Chevrolet Colorado: General Motors has returned to the mid-size truck segment with the introduction of the Chevrolet Colorado and the upmarket GMC Canyon. Both are much better than the aging Toyota Tacoma (though a new Tacoma is due out soon) and both provide the utility of a full-size pickup without the bulk. The six-cylinder versions drive well and have enough power for most tasks. The cabins are quiet and well-appointed. These trucks avoid the body roll common in trucks and crossovers. They’re easy to park. And they get more than 20 mpg.
Kia Soul: Kia has done something remarkable with the Soul, the top model in the quirky, boxy “toaster” segment. Both the gasoline version and the electric-only model are equally good. The gasoline model comes with a direct-injected, four-cylinder engine with 164 horsepower. That’s plenty of zip for a small vehicle. And the electric version is equally exciting. Kia locates the battery across the floor pan, giving the Soul an ultra-low center of gravity that improves handling. We easily got 95 miles per charge on our test vehicle, enough range for most daily commutes, plus a detour or two.
Porsche 911 Turbo S: Sitting at the top of a seemingly endless line of 911 variants, the $182,095 Turbo S is packed with nearly every piece of high-tech weaponry Porsche makes. It’s impressive enough in a straight line — 0 to 60 mph in less than three seconds — but mind-blowing on a mountain road. Beneath the shapely body panels (and fattened rear end, housing massive tires) lies an intelligent all-wheel-drive system, active aerodynamics and suspension, twin-turbocharging, torque vectoring and rear-wheel steering. And yet all that complexity translates to a seamless driving experience — among the purest available at any price.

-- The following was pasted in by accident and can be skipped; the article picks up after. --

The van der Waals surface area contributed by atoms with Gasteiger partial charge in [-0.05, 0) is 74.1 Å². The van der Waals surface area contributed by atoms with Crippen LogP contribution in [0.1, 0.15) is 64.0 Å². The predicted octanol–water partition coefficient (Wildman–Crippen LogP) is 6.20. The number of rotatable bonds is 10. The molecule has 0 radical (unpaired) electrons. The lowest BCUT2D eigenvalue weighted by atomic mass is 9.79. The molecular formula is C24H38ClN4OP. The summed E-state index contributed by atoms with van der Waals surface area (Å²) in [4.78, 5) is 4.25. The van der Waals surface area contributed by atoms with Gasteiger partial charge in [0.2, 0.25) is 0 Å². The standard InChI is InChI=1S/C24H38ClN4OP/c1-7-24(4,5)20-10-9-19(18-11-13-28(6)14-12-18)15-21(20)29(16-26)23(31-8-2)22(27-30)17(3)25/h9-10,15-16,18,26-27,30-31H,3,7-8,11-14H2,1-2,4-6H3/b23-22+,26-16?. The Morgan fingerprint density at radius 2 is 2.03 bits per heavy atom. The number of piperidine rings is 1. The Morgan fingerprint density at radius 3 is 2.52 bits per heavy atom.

Two losers for 2014
If you’re thinking about buying one of these two cars, don’t:
Fiat 500L: The standard Fiat 500 is an odd but amusing little runabout. But Fiat’s attempt to add space and practicality — the four-door 500L — is atrocious. It looks like a deformed blowfish. The steering is ponderous. The engine is loud, coarse and slow. The interior, a jumbled mess of a design, also rattles and squeaks. We liked nothing about this car.
Cadillac ELR: The ELR is a tarted-up two-door version of a Chevrolet Volt — and a Tesla wannabe in the eco-luxury world — with an arcade-game interior and more blind spots than a Cyclops. If you want a Volt, just get the Volt, which has a longer electric-only range and more practicality, for half the cost. It even has two more doors. If you want a premium electric car, just buy the Tesla Model S. No one is buying the ELR. Cadillac has sold barely 1,200 this year, and dealers are now discounting them by about $20,000 off their $76,000 sticker price.